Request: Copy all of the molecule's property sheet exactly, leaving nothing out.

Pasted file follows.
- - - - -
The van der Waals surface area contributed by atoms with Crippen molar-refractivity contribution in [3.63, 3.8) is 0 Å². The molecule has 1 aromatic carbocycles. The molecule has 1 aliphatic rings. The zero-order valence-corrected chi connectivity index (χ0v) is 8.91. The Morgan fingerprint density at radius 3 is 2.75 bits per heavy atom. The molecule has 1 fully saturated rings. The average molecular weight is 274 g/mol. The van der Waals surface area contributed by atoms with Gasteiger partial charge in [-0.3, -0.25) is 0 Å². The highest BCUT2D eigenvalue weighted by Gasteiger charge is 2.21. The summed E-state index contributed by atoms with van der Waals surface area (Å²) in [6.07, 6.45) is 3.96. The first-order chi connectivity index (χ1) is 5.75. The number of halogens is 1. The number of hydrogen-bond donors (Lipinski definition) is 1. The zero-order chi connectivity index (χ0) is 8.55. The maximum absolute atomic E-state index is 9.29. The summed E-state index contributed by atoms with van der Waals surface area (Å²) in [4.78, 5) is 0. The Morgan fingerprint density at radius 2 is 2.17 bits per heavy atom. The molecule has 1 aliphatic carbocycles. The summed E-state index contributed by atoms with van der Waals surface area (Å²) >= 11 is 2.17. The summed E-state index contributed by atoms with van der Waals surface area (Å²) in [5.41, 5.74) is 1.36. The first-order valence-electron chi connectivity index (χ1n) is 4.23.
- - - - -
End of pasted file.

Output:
The van der Waals surface area contributed by atoms with Crippen molar-refractivity contribution in [3.63, 3.8) is 0 Å². The molecule has 1 aromatic carbocycles. The molecule has 1 aliphatic rings. The zero-order valence-corrected chi connectivity index (χ0v) is 8.91. The Morgan fingerprint density at radius 3 is 2.75 bits per heavy atom. The molecule has 1 fully saturated rings. The average molecular weight is 274 g/mol. The van der Waals surface area contributed by atoms with Gasteiger partial charge in [-0.3, -0.25) is 0 Å². The highest BCUT2D eigenvalue weighted by Gasteiger charge is 2.21. The summed E-state index contributed by atoms with van der Waals surface area (Å²) in [6.07, 6.45) is 3.96. The first-order chi connectivity index (χ1) is 5.75. The number of halogens is 1. The number of hydrogen-bond donors (Lipinski definition) is 1. The zero-order chi connectivity index (χ0) is 8.55. The maximum absolute atomic E-state index is 9.29. The summed E-state index contributed by atoms with van der Waals surface area (Å²) in [4.78, 5) is 0. The Morgan fingerprint density at radius 2 is 2.17 bits per heavy atom. The molecule has 1 aliphatic carbocycles. The summed E-state index contributed by atoms with van der Waals surface area (Å²) >= 11 is 2.17. The summed E-state index contributed by atoms with van der Waals surface area (Å²) in [5.41, 5.74) is 1.36. The first-order valence-electron chi connectivity index (χ1n) is 4.23.